Importing from MusicXML file loses a lot of annotations


one thing that has been problematic in my imported scores from MuseScore is the removal of much of the annotations.

Things like solo / tutti instructions, pizz / arco, sul G etc.

Some other annotations were converted into lines.

It appears like the approach taken is Dorico attempts to recognise the meaning of the text, and convert it to a more specialized object type (which may be kinda cool) but if it can’t figure out what the text means, it removes it (not cool).

This requires manual checking of everything after an import to see if you need to re-add it, which is just an additional source for human error.

I think Dorico needs to keep all the annotations it doesn’t understand (like Sibelius does).

By the way, I know these posts are all just complaints, but the reason I’m even sticking this long with Dorico is because it is very exciting and shows an enormous amount of promise which I don’t see in Sibelius. I’ve been a software dev for over 20 yrs now, and it’s clear an enormous amount of effort has gone into Dorico, please don’t think we don’t appreciate this. In my experience, the difficult part of software development isn’t so much figuring out how to do things, as much as deciding what to do.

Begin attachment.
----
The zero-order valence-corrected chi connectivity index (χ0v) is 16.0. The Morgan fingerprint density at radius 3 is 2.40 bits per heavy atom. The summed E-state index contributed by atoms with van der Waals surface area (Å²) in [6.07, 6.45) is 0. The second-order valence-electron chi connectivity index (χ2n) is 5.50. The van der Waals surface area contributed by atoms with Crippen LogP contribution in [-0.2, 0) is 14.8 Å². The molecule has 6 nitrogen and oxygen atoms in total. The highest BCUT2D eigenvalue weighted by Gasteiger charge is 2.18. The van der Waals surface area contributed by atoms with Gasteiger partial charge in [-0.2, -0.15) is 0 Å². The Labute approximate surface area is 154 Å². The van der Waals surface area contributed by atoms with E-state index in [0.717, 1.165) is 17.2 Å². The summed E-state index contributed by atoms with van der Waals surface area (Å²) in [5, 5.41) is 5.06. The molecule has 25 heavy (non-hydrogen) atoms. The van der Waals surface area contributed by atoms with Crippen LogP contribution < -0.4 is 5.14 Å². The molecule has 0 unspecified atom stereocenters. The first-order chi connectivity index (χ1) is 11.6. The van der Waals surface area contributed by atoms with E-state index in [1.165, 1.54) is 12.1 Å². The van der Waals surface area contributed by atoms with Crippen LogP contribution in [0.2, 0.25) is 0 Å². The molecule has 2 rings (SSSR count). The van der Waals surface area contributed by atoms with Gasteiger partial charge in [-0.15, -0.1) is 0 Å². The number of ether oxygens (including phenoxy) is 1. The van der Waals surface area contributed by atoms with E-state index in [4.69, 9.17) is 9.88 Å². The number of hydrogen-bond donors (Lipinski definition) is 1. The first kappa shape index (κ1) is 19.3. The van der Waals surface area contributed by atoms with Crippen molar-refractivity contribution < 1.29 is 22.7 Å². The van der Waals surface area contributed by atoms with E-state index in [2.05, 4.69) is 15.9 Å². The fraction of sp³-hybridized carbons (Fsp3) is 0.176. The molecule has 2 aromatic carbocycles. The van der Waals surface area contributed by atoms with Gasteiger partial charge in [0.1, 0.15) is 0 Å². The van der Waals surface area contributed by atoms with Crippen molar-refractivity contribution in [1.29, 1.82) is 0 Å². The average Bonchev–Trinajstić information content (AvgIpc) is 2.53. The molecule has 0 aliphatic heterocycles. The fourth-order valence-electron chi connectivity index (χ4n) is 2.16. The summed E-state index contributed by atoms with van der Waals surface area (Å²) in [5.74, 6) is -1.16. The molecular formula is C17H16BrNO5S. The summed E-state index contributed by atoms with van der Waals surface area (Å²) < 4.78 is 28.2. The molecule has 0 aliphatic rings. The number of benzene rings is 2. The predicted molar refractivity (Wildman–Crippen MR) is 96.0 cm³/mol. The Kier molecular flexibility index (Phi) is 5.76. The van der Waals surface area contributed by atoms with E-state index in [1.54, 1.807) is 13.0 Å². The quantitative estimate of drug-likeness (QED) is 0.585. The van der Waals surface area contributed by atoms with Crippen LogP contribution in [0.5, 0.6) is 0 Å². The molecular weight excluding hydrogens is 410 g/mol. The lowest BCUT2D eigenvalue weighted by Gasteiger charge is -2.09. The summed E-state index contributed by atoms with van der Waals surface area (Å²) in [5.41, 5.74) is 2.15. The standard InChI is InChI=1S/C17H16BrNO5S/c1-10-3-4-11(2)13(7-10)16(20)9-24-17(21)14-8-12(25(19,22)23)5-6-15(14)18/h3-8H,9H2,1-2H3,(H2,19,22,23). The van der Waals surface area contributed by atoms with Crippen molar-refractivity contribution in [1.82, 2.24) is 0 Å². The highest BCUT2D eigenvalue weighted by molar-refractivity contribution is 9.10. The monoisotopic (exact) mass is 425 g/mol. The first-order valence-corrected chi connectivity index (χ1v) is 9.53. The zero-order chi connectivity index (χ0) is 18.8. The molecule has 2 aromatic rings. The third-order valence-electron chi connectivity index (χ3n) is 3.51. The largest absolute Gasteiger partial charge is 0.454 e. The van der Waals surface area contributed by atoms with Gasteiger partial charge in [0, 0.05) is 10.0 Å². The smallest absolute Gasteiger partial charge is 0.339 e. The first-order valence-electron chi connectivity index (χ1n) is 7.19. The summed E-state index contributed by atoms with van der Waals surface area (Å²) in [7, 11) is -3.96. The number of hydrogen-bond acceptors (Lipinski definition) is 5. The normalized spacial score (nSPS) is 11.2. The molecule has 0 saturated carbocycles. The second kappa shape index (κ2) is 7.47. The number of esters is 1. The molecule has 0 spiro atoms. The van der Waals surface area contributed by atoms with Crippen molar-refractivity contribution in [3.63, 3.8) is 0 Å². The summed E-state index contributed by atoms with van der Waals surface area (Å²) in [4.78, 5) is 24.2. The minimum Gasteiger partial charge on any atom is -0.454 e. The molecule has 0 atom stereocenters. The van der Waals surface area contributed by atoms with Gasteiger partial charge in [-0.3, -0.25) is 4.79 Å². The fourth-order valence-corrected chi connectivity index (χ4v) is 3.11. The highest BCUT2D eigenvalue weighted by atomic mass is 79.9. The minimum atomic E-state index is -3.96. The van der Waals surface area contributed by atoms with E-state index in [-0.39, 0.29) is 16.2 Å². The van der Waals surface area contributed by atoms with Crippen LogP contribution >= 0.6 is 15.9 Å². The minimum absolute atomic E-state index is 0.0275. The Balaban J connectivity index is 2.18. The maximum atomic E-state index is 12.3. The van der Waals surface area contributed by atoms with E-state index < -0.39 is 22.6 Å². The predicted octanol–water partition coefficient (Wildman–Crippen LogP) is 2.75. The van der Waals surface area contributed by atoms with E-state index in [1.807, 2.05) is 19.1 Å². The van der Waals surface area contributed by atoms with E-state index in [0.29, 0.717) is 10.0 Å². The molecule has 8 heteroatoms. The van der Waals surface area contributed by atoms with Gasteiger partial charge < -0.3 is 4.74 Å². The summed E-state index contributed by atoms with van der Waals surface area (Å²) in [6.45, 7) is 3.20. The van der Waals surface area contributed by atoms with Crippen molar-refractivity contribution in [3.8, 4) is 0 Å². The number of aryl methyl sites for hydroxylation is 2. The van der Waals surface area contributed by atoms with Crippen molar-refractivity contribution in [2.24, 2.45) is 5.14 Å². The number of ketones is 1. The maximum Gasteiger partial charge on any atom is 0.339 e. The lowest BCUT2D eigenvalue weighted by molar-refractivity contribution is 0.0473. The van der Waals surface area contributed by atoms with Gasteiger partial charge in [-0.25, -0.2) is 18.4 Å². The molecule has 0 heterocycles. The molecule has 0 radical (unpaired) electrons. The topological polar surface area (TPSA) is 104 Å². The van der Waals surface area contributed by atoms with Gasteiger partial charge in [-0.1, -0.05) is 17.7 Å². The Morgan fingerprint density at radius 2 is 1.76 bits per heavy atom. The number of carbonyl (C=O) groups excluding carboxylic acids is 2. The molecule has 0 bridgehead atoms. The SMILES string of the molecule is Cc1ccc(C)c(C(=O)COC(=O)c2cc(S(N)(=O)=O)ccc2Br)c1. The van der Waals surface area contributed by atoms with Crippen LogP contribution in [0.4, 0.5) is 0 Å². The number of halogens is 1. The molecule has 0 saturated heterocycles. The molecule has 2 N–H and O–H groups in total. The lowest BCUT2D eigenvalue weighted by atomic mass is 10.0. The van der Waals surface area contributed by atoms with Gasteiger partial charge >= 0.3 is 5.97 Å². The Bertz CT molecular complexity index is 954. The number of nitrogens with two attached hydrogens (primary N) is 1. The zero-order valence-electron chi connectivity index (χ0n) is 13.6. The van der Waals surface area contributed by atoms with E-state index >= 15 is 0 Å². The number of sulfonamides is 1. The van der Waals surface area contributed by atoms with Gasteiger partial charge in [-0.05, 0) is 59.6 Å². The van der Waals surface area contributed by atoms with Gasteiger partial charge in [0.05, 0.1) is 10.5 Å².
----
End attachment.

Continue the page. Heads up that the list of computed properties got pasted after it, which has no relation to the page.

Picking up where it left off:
The real problem here, of course, is that the current version of MusicXML doesn’t have an especially semantic way of describing the text-like markings in a score, whereas Dorico relies on a completely semantic understanding in order to know what to do with each one. You are no doubt right that we should try to create more text items from things that we are unable to parse, but this is not trivial to do. We will hopefully be able to improve this in future.

Yeah I think it will be difficult to try to understand all text items in an XML file based on the string content.

I think the key is to not strip them, but just insert as default text. At least then you know what is there that may need to be changed after import, rather than having a manual diff problem.

It might be better to have a (new) “unrecognized imported text” style, that doesn’t look like the default - e.g. a different color, or a background color. (I’ve done something similar myself in earlier versions of Dorico, as a place-marker for “something should be here but Dorico hasn’t implemented it yet.”)

Otherwise, somebody might end up wondering why some imported text that looks like a playing technique, or whatever, doesn’t actually do anything.